The Mystery of the Decline Effect

Text and picture depicting propositions and scienticfi method

(c) 2009 Dave Gray (davegrayinfo.com)

There is a very, very strange phenomenon in scientific literature called the decline effect. For some inexplicable reason, many positive scientific effects seem to decline over time as more and more research into the effect is conducted. A theory that seems to be initially supported by overwhelmingly positive evidence can eventually wind up seeming significantly less supported; in some kind of weird way, it may seem like facts are becoming less factual over time.

For example, initial parapsychological research seemed to indicate evidence for psychic ability (ESP in particular), but this effect declined with subsequent studies. A subject of Joseph Banks Rhine who’d initially be able to guess cards vastly over chance in repeated tests gradually became worse at doing so. In fact, over the years this subject became able to guess cards barely above chance.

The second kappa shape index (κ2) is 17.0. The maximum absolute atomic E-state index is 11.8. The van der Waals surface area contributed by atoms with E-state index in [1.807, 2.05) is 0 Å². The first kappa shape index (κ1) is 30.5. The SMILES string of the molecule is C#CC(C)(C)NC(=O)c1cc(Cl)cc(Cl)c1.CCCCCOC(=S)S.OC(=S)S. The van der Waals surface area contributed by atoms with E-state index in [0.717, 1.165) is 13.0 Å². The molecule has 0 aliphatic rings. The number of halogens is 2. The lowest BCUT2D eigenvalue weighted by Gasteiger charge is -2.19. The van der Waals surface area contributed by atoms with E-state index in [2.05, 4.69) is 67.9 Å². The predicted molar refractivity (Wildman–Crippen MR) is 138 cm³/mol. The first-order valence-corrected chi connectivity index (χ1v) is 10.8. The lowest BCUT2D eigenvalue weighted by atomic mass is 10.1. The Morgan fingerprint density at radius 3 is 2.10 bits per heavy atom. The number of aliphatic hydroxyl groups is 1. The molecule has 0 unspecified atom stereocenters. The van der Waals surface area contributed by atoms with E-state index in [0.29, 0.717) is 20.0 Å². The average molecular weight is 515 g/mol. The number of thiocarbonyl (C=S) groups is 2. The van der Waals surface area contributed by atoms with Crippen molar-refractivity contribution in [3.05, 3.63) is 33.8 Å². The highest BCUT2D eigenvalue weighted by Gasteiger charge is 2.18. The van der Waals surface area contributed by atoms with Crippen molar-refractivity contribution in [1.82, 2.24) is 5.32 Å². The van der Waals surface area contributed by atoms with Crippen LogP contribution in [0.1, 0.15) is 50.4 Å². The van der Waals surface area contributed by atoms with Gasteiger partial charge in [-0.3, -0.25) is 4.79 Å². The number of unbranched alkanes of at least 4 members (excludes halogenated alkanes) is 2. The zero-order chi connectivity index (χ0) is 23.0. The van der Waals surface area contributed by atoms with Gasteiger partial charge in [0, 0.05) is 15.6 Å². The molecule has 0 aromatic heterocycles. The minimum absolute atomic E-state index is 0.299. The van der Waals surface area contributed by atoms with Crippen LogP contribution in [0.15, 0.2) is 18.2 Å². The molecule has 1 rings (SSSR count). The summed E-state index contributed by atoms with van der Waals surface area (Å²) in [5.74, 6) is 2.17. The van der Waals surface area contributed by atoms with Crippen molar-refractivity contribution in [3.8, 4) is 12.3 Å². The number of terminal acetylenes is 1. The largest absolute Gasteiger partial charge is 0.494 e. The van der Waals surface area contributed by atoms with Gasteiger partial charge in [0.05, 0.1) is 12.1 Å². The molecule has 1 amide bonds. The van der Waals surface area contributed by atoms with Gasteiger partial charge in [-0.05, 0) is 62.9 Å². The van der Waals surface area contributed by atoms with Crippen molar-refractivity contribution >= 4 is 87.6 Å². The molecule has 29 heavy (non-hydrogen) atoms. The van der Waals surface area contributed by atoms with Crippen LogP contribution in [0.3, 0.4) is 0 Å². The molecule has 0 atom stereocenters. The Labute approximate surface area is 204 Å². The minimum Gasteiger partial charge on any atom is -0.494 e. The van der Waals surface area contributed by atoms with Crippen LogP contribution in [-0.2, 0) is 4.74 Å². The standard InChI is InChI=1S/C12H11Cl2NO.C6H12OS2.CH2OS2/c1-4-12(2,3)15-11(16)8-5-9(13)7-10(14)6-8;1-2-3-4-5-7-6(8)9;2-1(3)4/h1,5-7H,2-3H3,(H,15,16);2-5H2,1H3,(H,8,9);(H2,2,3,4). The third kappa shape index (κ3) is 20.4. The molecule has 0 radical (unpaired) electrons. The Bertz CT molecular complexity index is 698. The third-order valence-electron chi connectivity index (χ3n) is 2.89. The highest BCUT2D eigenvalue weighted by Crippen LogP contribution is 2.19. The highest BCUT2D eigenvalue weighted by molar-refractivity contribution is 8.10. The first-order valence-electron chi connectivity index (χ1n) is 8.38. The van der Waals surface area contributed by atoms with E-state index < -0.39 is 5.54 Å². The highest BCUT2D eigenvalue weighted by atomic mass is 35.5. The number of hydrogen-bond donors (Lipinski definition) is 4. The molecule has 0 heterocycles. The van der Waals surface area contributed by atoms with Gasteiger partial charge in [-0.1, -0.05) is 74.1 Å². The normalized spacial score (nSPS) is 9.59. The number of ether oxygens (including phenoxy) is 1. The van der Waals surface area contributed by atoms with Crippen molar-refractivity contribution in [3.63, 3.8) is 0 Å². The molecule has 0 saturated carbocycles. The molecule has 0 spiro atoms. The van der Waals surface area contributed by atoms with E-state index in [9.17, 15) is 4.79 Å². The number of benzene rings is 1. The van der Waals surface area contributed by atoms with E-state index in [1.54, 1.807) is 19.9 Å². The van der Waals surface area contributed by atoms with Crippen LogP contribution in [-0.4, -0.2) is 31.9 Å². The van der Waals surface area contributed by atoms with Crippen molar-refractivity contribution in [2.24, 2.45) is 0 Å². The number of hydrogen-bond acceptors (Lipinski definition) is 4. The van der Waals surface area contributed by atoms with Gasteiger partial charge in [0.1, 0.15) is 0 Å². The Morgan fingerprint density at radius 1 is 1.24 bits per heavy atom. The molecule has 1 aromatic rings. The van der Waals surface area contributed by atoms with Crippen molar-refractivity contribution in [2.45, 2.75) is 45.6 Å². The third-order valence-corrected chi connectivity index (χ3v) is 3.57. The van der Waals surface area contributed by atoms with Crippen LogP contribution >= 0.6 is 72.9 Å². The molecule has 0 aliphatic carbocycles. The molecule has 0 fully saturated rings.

Jonathan Schooler, who posited the theory of verbal overshadowing, i.e. describing something impairs the ability to remember it more so than just observing something, noticed a similar decline in his results. Since the initial publication of verbal overshadowing theory in 1990, he’s found it increasingly harder to demonstrate positive results. He called it “cosmic habituation”, and joked that the cosmos was interfering in his studies.

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